Sun, 20 Oct 2019 11:34:32 -0400
  • Philippine police recommend drug charges against ex-chief

    Golocal247.com news

    Philippine police recommended graft and drug charges against its former chief on Monday over a new scandal that has put President Rodrigo Duterte's anti-narcotics crackdown under the spotlight. The police face allegations some officers are involved in the illegal drugs trade and that they had the protection of former chief Oscar Albayalde. It is the latest controversy to engulf the Philippine police force, which is waging a drug war launched by President Duterte in 2016.

    Mon, 21 Oct 2019 09:30:36 -0400
  • China Is Building 'The Mother of All Bombs': Report

    Golocal247.com news

    America already has one.

    Mon, 21 Oct 2019 10:44:00 -0400
  • Judge asked to stop student suspension over note about rape

    A high school activist's comment about rape posted on a bathroom mirror represents constitutionally protected free speech — and punishing her would discourage young victims from coming forward, an attorney said Monday. The sticky note that proclaimed "There's a rapist in our school and you know who it is" aimed to call attention to the unaddressed problem of sexual assaults, said Emma Bond from the American Civil Liberties of Maine. U.S. District Judge Lance Walker, who listened to the arguments on Monday, said he'll rule soon on Aela Mansmann's request to intervene to stop a three-day suspension imposed by school administrators.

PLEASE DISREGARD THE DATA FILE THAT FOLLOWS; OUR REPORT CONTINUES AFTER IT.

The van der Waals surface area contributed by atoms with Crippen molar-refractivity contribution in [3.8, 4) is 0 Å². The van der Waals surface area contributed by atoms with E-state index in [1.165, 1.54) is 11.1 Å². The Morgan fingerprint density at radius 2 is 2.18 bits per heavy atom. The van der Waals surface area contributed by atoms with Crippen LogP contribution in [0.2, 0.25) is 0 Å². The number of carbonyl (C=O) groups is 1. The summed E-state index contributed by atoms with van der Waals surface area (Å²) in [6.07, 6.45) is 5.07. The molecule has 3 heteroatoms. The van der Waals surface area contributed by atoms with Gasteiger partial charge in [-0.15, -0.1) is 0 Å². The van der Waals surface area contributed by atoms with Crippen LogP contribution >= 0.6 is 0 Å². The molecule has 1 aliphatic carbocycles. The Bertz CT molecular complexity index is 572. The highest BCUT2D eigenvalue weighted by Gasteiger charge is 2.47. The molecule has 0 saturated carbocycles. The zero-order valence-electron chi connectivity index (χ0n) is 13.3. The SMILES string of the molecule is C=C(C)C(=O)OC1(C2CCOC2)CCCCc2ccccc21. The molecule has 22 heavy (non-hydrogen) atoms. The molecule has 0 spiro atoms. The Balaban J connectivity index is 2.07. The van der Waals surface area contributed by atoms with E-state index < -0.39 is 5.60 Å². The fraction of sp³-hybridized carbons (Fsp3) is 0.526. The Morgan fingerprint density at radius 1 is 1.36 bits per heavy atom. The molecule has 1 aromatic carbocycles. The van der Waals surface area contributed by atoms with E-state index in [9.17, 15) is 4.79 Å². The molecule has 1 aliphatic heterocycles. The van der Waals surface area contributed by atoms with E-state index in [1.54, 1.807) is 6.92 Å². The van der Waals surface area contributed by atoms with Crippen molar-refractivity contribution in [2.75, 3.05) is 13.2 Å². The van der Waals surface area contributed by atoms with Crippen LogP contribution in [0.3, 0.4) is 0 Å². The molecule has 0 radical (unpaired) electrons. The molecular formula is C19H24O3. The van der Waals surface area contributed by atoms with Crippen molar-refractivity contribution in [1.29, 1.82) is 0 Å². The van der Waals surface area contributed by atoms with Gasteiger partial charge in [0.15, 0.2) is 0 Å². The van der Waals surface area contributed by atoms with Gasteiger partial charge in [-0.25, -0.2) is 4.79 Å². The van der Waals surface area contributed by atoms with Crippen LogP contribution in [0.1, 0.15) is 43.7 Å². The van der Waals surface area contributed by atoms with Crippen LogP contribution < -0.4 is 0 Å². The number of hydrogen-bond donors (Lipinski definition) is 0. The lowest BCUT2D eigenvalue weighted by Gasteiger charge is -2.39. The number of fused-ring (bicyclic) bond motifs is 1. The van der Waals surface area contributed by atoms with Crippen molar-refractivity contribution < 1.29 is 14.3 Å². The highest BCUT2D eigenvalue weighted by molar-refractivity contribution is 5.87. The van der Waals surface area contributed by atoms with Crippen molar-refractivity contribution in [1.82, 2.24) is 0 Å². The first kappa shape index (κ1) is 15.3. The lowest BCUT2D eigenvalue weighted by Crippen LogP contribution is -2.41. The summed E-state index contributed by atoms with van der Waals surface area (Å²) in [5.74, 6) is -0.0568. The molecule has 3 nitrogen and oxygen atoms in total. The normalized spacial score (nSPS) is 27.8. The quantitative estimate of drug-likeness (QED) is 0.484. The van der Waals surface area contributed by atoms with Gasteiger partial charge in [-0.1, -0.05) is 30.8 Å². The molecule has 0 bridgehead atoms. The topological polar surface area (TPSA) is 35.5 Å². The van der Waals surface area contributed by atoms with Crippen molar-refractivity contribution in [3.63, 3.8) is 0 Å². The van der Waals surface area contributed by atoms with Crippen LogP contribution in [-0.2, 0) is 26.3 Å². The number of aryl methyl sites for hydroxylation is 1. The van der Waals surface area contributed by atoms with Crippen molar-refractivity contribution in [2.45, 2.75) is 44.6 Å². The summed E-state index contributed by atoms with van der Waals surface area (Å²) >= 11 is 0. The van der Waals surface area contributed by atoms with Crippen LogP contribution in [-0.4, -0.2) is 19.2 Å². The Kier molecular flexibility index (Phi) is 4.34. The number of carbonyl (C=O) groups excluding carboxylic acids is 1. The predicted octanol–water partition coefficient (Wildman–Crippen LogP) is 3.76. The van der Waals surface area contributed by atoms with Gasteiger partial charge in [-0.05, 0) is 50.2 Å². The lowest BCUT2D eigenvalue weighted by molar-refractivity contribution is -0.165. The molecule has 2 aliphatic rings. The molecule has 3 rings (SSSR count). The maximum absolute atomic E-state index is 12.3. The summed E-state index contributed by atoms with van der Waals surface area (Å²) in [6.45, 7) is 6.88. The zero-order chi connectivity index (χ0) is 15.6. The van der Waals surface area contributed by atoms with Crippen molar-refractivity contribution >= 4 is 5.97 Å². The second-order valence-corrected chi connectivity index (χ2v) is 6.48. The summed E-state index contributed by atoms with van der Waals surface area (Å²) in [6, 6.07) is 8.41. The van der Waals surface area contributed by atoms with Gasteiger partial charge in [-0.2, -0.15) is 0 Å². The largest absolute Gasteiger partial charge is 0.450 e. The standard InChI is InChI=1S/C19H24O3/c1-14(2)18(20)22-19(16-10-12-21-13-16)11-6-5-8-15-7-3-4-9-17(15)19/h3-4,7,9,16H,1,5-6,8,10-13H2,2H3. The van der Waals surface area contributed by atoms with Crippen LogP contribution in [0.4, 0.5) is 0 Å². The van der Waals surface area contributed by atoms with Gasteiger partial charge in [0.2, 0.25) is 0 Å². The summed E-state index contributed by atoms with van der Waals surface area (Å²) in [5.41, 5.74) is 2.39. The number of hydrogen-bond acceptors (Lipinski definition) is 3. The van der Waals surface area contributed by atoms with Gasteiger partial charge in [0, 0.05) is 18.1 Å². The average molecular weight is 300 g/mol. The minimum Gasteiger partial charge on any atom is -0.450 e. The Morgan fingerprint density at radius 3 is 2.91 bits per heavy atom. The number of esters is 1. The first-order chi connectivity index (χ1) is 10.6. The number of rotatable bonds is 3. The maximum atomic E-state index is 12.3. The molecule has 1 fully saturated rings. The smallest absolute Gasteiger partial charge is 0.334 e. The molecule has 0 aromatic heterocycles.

Mon, 21 Oct 2019 14:47:24 -0400
  • Michael Bloomberg ‘still looking at’ a presidential run ... but only if Biden is out

    Golocal247.com news